Sweden is a leading nation in road safety and this is reflected in, for example, the zero vision initiative with the long-term ambition of no severe injuries or fatalities resulting from road traffic accidents in Sweden. Volvo Cars, with a list of innovations including the three-point seat belt, the first prototype for a rear-facing child car seat and side impact protection, has a history of profiling itself as a world leader in road safety.
And safety is where the conversation begins when we meet Christian U Larsson, Business Leader Active Safety & Autonomous Drive, at ÅF Consult's offices in Lindholmen. Does he see ties to past efforts? Do we benefit from having been at the forefront of safety in the past?
"Definitely, much of the development takes place incrementally, with the level of complexity increasing gradually. We build the more advanced systems of tomorrow based on the experience accumulated from previous projects. Domain knowledge and expertise acquired in earlier system development work are prerequisites for understanding the challenges faced when building even more complex and safer systems, such as self-driving cars. In terms of not only design, but also of verification, a non-negotiable phase – we not only need to design the gadgets and functions, we must also be able to sign off on them at the end. If you have a couple of projects under your belt and it's become instinctive, you have a better grasp on such matters. As a high jumper, you have to train extensively before you can jump really high, and the same applies here."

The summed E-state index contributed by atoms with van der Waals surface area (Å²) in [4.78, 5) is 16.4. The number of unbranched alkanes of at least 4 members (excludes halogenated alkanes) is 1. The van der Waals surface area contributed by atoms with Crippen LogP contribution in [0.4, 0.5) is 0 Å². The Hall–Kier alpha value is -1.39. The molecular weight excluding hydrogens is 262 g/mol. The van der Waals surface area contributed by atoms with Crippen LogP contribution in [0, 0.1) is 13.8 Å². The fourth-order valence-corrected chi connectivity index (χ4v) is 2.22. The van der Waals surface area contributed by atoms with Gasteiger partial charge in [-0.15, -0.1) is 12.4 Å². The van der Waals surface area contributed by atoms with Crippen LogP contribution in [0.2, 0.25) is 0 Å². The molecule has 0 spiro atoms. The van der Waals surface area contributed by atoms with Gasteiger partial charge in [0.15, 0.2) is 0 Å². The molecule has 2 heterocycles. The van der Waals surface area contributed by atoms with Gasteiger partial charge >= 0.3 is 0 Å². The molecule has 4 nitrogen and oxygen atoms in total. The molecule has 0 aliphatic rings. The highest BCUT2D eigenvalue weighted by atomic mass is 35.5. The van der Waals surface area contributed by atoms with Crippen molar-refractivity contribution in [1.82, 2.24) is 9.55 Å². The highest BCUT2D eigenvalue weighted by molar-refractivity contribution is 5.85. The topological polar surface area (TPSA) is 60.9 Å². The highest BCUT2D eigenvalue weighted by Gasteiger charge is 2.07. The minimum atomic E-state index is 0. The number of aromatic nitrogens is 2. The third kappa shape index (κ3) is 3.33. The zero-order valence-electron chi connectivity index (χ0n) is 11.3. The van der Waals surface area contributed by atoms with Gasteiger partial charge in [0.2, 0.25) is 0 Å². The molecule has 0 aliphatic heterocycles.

So says Christian and mentions systems such as FCW (Forward Collision Warning), which warns the driver if they're on a collision course with an object in front of the car, CMbB (Collision Mitigation by Braking), which applies some braking to reduce the severity of the accident, and AEB (Autonomous Emergency Braking), which brakes more heavily to reduce speed and in some cases completely avoids impact.
"When self-driving cars are in 'self-driving mode', the car manufacturer is liable, not the driver. The car manufacturer must then ensure that the car operates safely and doesn't collide with anything. The car needs to 'see', 'evaluate' and 'act' based on the objects in its immediate vicinity under defined conditions. Car manufacturers have gained extremely valuable experience from earlier developments in the field of ADAS."
In addition to challenges in traditional development, the automotive industry is also facing disruptive challenges within mobility development, Christian explains. The 'traditional' development arena is being challenged by the need for increasingly more customer functionality to be developed and tested in the same or less time.
"The vehicle ownership model is also being challenged by demands for new mobility solutions and the automotive industry is evolving in a direction where new skills and partnerships are needed to keep pace with development. The future will see even greater complexity with business models and system solutions vastly different to those of today."